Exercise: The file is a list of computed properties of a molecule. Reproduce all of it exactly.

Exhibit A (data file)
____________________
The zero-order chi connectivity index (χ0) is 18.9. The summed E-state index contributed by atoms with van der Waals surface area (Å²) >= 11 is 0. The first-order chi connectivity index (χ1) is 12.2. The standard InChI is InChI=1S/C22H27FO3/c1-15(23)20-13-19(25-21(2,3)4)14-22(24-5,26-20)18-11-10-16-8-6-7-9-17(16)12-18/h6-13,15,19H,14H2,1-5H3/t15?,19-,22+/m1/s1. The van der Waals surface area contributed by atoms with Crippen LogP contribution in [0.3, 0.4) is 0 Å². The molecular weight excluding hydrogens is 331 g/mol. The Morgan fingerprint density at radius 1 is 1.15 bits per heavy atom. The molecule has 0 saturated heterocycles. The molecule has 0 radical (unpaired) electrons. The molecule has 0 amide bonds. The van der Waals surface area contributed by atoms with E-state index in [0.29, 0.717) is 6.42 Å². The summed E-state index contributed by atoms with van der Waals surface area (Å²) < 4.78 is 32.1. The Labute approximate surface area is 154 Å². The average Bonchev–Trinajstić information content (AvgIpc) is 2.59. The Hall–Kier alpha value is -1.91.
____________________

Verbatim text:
The zero-order chi connectivity index (χ0) is 18.9. The summed E-state index contributed by atoms with van der Waals surface area (Å²) >= 11 is 0. The first-order chi connectivity index (χ1) is 12.2. The standard InChI is InChI=1S/C22H27FO3/c1-15(23)20-13-19(25-21(2,3)4)14-22(24-5,26-20)18-11-10-16-8-6-7-9-17(16)12-18/h6-13,15,19H,14H2,1-5H3/t15?,19-,22+/m1/s1. The van der Waals surface area contributed by atoms with Crippen LogP contribution in [0.3, 0.4) is 0 Å². The molecular weight excluding hydrogens is 331 g/mol. The Morgan fingerprint density at radius 1 is 1.15 bits per heavy atom. The molecule has 0 saturated heterocycles. The molecule has 0 radical (unpaired) electrons. The molecule has 0 amide bonds. The van der Waals surface area contributed by atoms with E-state index in [0.29, 0.717) is 6.42 Å². The summed E-state index contributed by atoms with van der Waals surface area (Å²) < 4.78 is 32.1. The Labute approximate surface area is 154 Å². The average Bonchev–Trinajstić information content (AvgIpc) is 2.59. The Hall–Kier alpha value is -1.91.